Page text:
Private mortgage insurance (PMI) is a specific type of insurance for mortgage holders. Its purpose is protecting lenders should a borrower fail to make payments on the loan. Not to be confused with homeowner’s insurance that covers property damage and theft, private mortgage insurance gives lenders a route for compensation if borrowers bailout. Let’s explore more about PMI and discuss when it’s needed and when it’s not.
How Does PMI Work?
Lending underwriters consider a loan-to-value (LTV) ratio as a measure of a borrower’s purported loan risk. The underwriter takes the amount of the loan and divides this figure by the home’s estimated value. If the resulting calculation is greater than 80%, lenders will request a 20% down payment to make up that difference or require the buyer to carry private mortgage insurance.
This coverage is usually mandatory up until the equity through payments reaches 22.2% after which the insurance can be cancelled. Like property taxes, PMI is typically factored into the estimated monthly payments, but it can also be paid up front as a premium when closing. However, this might not be financially savvy if the home isn’t valued at $125,000 or more, as the insurance premium may be more than the 20% down payment in the long run.
Types of Loans That May Require Private Mortgage Insurance
In general, PMI is only applicable within the scope of what are known as conventional fixed-rate, adjustable rate and jumbo loans where a banking institution puts up the financing for a mortgage. Individuals that don’t have a 20% down payment or enough up front to put down to balance out the loan-to-value ratio will need private mortgage insurance.
That being said, there are a few programs that offer PMI-free home loans. While these options are scarce, certain lenders will waive PMI mandates for those who don’t have 20% up front, but these come at a higher interest rate and should be carefully thought out prior to signing up for such a program. However, mortgages from the Federal Housing Administration (FHA) and other government backed loans may have their own specific PMI requirements.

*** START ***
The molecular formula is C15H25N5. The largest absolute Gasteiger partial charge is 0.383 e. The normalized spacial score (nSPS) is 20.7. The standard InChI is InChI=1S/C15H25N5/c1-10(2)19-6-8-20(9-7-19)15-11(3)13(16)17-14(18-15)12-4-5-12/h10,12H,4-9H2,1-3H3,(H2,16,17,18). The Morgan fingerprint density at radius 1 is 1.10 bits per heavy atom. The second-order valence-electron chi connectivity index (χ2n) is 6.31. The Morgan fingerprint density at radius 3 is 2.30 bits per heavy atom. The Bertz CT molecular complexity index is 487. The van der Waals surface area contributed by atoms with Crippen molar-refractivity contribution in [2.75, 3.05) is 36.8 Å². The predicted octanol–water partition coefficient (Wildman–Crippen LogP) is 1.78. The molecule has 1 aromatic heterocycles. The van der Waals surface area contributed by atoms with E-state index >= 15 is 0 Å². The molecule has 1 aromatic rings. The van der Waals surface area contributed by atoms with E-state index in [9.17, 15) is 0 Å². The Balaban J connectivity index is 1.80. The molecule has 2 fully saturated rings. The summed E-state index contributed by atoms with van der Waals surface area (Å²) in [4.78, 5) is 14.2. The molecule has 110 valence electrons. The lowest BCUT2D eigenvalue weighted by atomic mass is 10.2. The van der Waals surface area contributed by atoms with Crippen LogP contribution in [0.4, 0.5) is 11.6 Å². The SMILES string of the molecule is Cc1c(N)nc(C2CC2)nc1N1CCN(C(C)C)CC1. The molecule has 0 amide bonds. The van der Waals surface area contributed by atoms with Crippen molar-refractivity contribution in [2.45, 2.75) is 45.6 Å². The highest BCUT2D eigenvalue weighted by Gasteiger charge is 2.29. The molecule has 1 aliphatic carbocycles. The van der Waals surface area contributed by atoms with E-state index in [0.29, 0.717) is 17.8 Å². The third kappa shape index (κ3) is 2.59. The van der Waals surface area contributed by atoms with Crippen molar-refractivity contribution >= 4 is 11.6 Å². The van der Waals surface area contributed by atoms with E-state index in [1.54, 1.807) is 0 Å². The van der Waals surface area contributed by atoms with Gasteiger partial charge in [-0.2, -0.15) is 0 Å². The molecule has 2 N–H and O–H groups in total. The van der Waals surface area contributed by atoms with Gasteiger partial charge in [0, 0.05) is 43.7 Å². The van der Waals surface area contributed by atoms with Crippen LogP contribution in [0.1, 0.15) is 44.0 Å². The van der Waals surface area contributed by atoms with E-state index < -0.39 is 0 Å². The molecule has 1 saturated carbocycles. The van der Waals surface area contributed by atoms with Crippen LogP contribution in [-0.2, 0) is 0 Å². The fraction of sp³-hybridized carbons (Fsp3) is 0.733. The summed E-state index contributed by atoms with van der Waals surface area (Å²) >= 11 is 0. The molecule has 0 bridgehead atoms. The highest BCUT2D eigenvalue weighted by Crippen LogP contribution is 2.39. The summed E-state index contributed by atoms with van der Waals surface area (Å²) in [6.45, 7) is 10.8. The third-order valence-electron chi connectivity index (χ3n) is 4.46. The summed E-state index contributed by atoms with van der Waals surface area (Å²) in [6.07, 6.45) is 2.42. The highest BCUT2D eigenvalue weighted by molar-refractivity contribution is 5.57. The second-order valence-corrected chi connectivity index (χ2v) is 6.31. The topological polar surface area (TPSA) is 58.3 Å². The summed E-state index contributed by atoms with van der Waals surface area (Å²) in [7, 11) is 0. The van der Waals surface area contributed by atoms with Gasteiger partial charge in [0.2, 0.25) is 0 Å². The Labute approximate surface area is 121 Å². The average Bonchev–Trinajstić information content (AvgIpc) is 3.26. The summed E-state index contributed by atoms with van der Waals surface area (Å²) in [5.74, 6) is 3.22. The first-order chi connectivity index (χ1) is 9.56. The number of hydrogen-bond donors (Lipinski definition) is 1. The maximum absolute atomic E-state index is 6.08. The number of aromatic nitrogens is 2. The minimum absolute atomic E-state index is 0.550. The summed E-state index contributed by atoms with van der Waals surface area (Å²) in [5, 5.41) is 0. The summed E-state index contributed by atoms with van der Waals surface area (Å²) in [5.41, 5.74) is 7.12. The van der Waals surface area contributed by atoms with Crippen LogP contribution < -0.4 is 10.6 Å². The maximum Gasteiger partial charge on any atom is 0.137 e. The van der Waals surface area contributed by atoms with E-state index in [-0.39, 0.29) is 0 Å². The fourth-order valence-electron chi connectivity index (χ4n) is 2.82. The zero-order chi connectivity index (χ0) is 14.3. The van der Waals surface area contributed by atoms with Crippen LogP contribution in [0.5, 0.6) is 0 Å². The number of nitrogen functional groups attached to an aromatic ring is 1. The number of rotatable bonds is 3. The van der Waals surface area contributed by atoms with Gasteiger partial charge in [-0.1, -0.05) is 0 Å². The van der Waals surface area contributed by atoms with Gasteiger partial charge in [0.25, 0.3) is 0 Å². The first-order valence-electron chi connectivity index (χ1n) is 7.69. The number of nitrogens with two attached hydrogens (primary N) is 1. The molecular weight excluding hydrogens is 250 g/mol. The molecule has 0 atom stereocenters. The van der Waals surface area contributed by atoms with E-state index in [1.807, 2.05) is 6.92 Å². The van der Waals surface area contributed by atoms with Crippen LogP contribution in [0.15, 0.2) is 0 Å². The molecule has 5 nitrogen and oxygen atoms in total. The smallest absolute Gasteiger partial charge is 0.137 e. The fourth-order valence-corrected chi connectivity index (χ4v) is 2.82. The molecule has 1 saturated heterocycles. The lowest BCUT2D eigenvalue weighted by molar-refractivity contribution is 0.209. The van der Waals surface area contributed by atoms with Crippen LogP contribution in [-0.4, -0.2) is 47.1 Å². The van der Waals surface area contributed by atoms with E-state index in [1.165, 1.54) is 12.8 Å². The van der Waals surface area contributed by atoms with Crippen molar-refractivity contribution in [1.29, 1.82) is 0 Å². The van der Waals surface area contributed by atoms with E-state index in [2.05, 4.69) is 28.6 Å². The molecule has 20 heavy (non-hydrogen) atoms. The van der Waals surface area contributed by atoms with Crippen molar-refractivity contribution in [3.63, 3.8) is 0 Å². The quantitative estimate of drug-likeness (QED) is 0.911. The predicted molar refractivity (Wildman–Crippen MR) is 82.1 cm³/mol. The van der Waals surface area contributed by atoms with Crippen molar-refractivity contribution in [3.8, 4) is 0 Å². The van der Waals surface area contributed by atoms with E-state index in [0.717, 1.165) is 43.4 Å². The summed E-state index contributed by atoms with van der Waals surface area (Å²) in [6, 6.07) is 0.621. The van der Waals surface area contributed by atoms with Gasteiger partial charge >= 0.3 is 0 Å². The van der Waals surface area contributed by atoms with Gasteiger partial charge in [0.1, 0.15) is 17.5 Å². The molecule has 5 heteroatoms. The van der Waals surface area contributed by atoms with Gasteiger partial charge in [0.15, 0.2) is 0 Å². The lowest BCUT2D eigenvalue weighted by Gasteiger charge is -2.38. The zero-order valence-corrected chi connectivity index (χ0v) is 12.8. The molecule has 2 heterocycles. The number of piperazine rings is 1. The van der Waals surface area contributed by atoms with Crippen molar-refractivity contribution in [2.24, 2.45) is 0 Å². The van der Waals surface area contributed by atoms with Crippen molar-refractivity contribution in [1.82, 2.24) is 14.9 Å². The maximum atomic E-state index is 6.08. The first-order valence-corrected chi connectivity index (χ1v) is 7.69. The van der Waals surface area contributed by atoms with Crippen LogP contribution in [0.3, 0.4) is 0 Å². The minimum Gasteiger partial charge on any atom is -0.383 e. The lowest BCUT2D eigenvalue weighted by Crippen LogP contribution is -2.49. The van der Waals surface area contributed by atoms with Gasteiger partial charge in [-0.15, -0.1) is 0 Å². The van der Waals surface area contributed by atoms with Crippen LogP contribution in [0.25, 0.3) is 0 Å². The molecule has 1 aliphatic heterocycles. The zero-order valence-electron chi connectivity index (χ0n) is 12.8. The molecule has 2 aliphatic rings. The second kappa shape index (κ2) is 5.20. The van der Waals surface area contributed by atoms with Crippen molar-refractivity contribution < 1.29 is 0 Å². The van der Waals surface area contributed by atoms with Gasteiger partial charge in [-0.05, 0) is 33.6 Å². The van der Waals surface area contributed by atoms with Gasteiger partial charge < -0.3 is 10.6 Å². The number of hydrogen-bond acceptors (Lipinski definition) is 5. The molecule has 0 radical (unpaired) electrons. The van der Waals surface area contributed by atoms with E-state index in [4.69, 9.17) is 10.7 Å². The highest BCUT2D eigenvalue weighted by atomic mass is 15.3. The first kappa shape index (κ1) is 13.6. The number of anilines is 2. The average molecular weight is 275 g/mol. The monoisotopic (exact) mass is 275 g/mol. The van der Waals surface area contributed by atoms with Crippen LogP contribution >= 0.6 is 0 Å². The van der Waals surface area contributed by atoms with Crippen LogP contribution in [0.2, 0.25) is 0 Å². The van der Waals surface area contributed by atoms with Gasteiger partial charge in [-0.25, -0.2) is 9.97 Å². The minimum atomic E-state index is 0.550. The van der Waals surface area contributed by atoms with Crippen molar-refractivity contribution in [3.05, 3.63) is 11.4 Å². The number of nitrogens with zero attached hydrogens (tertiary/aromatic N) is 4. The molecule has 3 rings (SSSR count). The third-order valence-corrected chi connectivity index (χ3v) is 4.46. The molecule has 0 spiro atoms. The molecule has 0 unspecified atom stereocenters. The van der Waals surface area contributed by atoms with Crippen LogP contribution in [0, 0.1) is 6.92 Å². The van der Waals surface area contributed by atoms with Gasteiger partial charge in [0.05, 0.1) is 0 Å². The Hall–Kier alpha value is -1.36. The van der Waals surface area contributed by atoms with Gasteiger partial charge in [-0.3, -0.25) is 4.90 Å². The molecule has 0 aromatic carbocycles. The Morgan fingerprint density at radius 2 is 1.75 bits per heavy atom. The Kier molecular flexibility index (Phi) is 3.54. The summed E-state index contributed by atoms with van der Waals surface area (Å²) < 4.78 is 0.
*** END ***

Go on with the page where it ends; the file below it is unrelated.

PMI and Non-Conventional Loans
If you are a veteran using a VA loan, you won’t be required to carry private mortgage insurance whatsoever. Those using a US Department of Agriculture program will also not be required to have mortgage insurance.
However, some loans such as FHA mortgages do have their own form of insurance. For example the FHA requires and up-front mortgage insurance premium that is to be paid via additional financing for the loan or in cash at the time of closing.
The rates for mortgage insurance through FHA loans are typically lower than traditional PMI’s, and there may be options to pay annually for qualified borrowers. The catch here is that there is no cancellation of coverage once the equity threshold has been achieved, making it a potentially more expensive loan option in the long haul.
Private mortgage insurance can run anywhere between .5 and 1% of the total loan amount, so if you can put 20% down to avoid it, do so. If not, consider taking out a small loan to cover the costs of PMI, an act known as ‘piggybacking.’ Otherwise, look into government-backed loans from the VA, USDA, and the FHA for alternatives.
Is Private Mortgage Insurance a Good Thing?
PMI can be beneficial to first-time buyers in particular, as they are a greater risk of defaulting and can benefit during the tax season by getting a deduction for not only their mortgage but for the insurance premiums. While it may add to monthly loan costs, it can be a great way to get one foot inside the homeownership bubble.